Blame game kicks off
It is yet another incident that could have been avoided. And once again, a fierce battle between various government agencies to put blame on each other has already begun.mumbai Updated: Jul 15, 2010 03:19 IST
It is yet another incident that could have been avoided. And once again, a fierce battle between various government agencies to put blame on each other has already begun. Chlorine facts
The chlorine leak incident on Wednesday morning at the Mumbai Port Trust (MbPT) land in Sewri, affecting 94 people, was the result of government agencies not adhering to safety measures while handling hazardous materials.
Even as the MbPT and customs authorities blame each other for the mishap, it has come to light that the Controller of Explosives under the Union Petroleum Ministry has been just as negligent.
The consignment of over 100 imported chlorine cylinders has been lying unclaimed on the MbPT land since 2001.
The Port authorities said they could not dispose of the cylinders without clearance from the customs and the Controller of Explosives. The customs authorities said the port did not have to wait for their response.
What's more, a letter written by the MbPT for the permission to get rid of the cylinders has been gathering dust at the Controller of Explosives offices in Nagpur since April 2008. Rahul Asthana, MbPT chairman, confirmed to HT that he did not get a response from the controller even after more than two years.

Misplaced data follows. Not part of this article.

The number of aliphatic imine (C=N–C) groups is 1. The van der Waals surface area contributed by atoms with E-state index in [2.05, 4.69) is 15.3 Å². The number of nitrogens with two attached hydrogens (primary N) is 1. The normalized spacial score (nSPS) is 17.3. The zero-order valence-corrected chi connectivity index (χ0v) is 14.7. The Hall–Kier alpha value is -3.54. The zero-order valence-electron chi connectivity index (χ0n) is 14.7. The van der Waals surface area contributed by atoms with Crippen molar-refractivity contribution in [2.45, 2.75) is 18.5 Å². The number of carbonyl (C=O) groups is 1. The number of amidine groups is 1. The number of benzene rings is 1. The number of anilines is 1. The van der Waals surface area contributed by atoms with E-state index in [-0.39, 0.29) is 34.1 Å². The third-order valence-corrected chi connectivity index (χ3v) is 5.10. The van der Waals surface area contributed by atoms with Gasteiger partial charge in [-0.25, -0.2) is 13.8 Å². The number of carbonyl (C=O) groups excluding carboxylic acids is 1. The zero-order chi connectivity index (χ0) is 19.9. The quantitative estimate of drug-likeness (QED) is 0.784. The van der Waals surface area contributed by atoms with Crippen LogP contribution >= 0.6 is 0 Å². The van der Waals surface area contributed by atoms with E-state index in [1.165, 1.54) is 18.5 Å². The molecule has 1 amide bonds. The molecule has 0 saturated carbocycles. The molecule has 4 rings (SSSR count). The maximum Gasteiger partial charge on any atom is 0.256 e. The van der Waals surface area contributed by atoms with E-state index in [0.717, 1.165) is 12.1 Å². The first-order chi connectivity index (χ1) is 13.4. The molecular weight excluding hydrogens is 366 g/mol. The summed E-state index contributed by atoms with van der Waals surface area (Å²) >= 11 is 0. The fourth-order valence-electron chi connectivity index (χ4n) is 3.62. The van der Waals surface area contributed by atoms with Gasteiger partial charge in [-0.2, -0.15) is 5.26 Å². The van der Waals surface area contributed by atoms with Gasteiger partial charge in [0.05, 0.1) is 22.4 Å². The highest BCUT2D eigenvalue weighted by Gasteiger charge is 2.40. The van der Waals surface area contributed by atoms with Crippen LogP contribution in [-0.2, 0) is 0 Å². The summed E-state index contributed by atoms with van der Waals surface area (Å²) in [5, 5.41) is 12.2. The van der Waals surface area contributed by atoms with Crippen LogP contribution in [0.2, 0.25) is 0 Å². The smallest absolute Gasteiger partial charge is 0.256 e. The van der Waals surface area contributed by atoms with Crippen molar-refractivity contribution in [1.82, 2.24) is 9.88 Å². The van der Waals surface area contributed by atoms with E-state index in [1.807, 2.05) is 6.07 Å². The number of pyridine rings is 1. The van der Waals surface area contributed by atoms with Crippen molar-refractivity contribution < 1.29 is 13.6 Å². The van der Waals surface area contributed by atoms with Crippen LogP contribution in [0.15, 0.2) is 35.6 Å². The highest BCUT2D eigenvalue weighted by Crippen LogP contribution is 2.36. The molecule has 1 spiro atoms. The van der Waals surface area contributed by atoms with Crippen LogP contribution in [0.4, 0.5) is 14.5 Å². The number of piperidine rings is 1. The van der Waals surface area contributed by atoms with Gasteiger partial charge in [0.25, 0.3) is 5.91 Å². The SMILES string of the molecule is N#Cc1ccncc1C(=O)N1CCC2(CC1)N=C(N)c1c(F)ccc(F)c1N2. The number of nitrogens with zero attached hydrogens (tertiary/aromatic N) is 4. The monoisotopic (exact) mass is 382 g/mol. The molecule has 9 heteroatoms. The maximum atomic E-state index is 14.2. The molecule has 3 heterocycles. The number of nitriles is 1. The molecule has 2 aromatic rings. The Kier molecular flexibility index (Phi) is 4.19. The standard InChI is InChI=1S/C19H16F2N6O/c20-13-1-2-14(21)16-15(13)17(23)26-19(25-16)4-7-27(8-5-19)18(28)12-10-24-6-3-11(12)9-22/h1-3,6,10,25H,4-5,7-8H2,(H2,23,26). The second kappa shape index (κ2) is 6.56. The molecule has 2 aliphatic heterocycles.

Asthana also blames the customs authorities. He said, "It falls in the customs' jurisdiction as the chlorine importer did not collect the cylinders. We need their clearance to dispose of the consignment."
But the customs authorities disagree. "Customs reacts to letters if it has any objection to the disposal of a consignment. Otherwise, we don't react. That means we don't have any objection," Shobha Chary, chief commissioner of customs (Zone 1), said. "The port trust has to dispose of the unclaimed cargo."
Explaining the procedure that is followed in such cases, a customs official, requesting anonymity, said if nobody claims an imported consignment for 30 days, the MbPT (custodian of the warehouse) becomes the guardian or importer of the consignment by default.
In such circumstances, he said, "the MbPT auctions the consignment. The auction process ideally should be complete in a year." After the auction, the MbPT pays the customs duty out of the money received from the auction and keeps the remaining amount.